"What does that have to do with me?" Russell's head still felt slow, despite the food in his belly.

Lisa smiled at him. "This is me throwing you back into the sea. Now all that you have to do is swim."

Note: You are not logged in, but you can still leave a comment or review. Before it shows up, a moderator will need to approve your comment (this is only a safeguard against spambots). Leave your email if you would like to be notified when your message is approved.

Is this a review?



User avatar

Points: 426
Reviews: 4

Wed Sep 25, 2019 4:46 am
mdjones199 wrote a review...

Hi Tuckster!

I really enjoyed this story as I am a softy. I liked how you took us to a point of view of someone we all see and recognize, even pity and sympathize sometimes, but maybe never put realistic thought into their position.

You did a wonderful job of setting up the atmosphere for us to feel compelled to long for happiness for Russell. i feel like the scene with the businessman really set that up well. I also thought it was a nice touch on just how exhausted Russell was by adding the "next time" bit. That part truly broke my heart and sold me on the sympathy I wanted to pour out to him and I feel without that little piece, the story may have been less touching.

I am a big fan of metaphorical titles and titles that aren't completely indicative of what the story is about. That being said, LOVE the title.

Lastly, I feel like the story could've had just a little more. I felt like Lisa's random act of kindness fell a little short in comparing it to throwing the starfish back into the sea. I feel maybe if she'd given him the opportunity to completely get himself on his feet again, it would've been a little more fitting.

Overall, great little story! Would love seeing more pieces like this one. :)

User avatar
1464 Reviews

Points: 83957
Reviews: 1464

Tue Sep 24, 2019 1:15 pm
View Likes
JabberHut wrote a review...

Hey, Tuckster!

This was such a sweet story, and I really loved how it ended. The way the starfish story tied into the entire story itself -- it feels like it could make a really good short film even!

You definitely set up the atmosphere incredibly well. We really feel for Russell being homeless and having nothing else. It's a tough life, and you present that very clearly with the businessman scenario. Being homeless will also take a toll on one's mental health, and you express THAT clearly with the barista scenario, too.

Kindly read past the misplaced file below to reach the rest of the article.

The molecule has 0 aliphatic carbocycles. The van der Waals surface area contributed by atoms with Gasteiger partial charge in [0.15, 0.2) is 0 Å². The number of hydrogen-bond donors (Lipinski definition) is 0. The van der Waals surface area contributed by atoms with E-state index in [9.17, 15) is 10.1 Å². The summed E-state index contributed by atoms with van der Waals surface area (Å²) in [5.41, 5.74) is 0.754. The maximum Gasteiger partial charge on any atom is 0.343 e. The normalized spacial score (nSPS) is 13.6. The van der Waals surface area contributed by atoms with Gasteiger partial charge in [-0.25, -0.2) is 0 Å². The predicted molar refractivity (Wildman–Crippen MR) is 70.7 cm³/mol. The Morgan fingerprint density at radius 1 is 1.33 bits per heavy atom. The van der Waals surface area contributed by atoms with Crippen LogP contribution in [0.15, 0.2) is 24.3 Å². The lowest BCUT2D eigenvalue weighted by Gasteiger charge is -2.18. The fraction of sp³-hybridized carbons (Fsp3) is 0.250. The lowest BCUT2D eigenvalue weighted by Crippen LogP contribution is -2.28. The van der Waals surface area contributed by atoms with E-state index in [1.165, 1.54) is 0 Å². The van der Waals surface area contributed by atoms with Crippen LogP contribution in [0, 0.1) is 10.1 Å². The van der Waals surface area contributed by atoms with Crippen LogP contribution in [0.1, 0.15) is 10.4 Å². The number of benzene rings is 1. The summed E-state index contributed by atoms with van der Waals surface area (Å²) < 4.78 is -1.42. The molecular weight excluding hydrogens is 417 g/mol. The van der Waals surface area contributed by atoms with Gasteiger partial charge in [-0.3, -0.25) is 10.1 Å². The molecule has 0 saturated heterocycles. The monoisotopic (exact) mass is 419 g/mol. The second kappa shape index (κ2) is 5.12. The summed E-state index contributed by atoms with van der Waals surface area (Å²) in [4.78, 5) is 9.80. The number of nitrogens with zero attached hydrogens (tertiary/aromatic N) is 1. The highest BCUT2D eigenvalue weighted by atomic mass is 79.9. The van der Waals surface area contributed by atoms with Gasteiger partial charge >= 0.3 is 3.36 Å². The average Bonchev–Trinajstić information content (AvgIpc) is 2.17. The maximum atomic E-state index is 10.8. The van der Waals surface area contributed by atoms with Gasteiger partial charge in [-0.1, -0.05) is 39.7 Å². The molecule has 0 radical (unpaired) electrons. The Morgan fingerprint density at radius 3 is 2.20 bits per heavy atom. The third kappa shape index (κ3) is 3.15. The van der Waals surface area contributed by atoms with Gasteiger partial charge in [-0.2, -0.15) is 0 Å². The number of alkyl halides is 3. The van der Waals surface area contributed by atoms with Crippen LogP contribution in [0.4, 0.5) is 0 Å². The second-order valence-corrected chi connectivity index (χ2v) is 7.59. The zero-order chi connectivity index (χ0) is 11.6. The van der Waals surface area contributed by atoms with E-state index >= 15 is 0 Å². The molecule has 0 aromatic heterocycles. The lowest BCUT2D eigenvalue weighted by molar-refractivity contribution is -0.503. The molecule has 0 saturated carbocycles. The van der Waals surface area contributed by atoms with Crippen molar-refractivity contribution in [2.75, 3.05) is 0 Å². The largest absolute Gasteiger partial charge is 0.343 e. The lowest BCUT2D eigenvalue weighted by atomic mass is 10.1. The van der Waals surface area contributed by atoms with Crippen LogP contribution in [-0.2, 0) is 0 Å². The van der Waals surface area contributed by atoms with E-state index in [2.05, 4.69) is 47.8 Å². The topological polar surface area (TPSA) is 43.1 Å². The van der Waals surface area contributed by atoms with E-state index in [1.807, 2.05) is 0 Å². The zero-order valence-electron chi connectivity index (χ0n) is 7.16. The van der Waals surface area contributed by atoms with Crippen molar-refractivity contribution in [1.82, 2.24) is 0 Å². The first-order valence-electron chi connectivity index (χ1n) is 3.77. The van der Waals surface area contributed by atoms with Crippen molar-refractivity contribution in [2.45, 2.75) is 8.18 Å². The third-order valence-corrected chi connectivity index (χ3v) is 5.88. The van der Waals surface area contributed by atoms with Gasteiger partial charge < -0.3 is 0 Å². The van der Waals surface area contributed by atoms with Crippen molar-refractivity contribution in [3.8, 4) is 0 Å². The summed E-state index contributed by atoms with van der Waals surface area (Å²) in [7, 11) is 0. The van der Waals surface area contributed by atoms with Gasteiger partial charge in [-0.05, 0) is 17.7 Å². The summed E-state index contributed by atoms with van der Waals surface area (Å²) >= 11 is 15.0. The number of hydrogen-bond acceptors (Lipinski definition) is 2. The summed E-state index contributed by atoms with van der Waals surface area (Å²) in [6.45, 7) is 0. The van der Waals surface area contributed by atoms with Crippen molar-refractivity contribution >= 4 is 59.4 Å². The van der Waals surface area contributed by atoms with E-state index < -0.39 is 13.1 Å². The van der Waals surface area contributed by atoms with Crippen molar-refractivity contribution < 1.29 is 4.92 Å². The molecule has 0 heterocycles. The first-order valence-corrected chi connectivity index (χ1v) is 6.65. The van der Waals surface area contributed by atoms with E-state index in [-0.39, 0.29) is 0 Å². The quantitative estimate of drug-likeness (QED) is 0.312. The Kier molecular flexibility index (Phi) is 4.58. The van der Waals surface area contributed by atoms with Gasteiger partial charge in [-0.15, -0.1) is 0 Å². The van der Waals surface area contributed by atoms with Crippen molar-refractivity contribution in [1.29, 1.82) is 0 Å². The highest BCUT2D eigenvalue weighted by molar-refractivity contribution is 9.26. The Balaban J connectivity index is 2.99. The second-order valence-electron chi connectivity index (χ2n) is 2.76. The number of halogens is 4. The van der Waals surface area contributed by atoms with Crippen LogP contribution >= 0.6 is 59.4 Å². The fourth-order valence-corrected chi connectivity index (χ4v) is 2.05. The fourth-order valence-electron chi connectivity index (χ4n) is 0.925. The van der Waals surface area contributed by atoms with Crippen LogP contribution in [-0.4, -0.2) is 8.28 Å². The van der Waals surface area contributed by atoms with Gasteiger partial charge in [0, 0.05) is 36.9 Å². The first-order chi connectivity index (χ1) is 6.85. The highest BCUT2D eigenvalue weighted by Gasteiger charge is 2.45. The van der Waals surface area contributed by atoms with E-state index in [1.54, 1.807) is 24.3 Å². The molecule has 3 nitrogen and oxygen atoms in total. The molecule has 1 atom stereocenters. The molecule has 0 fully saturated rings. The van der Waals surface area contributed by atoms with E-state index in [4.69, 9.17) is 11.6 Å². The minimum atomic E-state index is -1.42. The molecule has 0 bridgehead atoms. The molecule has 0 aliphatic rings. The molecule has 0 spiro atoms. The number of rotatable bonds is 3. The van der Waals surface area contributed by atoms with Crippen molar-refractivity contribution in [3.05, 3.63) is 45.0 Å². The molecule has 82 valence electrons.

This piece reads very much like a fairytale of sorts. It's a simple story that tells a lesson! And it's a story with a story inside of it! It's so much fun. STORYCEPTION.

I think it felt somewhat unfinished, though, as Lisa tells this story of a starfish who's given another chance at life. She didn't really do THAT much for Russell, and that's where it's left rather open. This could be on purpose, though! That the story is MEANT for the reader to fill in the blanks there. However, we never really get insight into Russell's hopes and dreams. He doesn't have ANY hope, so this little act of kindness probably wouldn't be enough to drive him to do something about it. So that's where the two stories kinda differ -- the starfish is happy, but is Russell happy?

So perhaps giving a little more insight into what Russell hopes for, or perhaps there's a hidden gem somewhere like he HAS hope if he just goes this route instead -- he simply needs a little support. For instance, he passes by an advertisement for a temp job or perhaps a charity that can help him, but he's too mentally depressed to do anything. Lisa would give him just the push he needs to feel like yes! he can do it!

That's all I have, though. I really enjoyed this, and it's really such a sweet story. It seems like there will be more stories like this, and I look forward to reading more!

Keep writing!

Jabber, the One and Only!

Tuckster says...

Thanks so much for the review! I found it incredibly helpful and will be sure to implement your suggestions!

User avatar
99 Reviews

Points: 48
Reviews: 99

Tue Sep 24, 2019 9:51 am
View Likes
Tawsif wrote a review...

Hello, Teckster. I'm reviewing after a very long time. So I'm not really sure if this is gonna help you or not.

I liked the idea of the story very much. Random acts of kindness do matter, no matter how random or little they are. You portrayed this idea quire brilliantly in this piece. Especially the story Lisa told at the end was a great way to end the piece. Very well done on that!

There's something about your narrative, though, that didn't appeal to me. You used the word 'manage' twice in the piece, like 'managed to say....'. You even used '......all she could say' twice. I think you should get rid of these repetitions.

'Just a water please.'
Maybe a bottle of water is what you meant here.

I liked the way you presented imagery in this piece. Appreciate that! I suggest you add more emotions here, like something really brutal siad by the businessman, the agonies Russel faces for the want of food, or anything touching which could help you get your reader's attention even more powerfully.

Overall, a good read for me. Keep writing.

Tuckster says...

Thanks for the review!

Il faut imaginer Sisyphe heureux (One must imagine Sisyphus happy).
— Albert Camus, The Myth of Sisyphus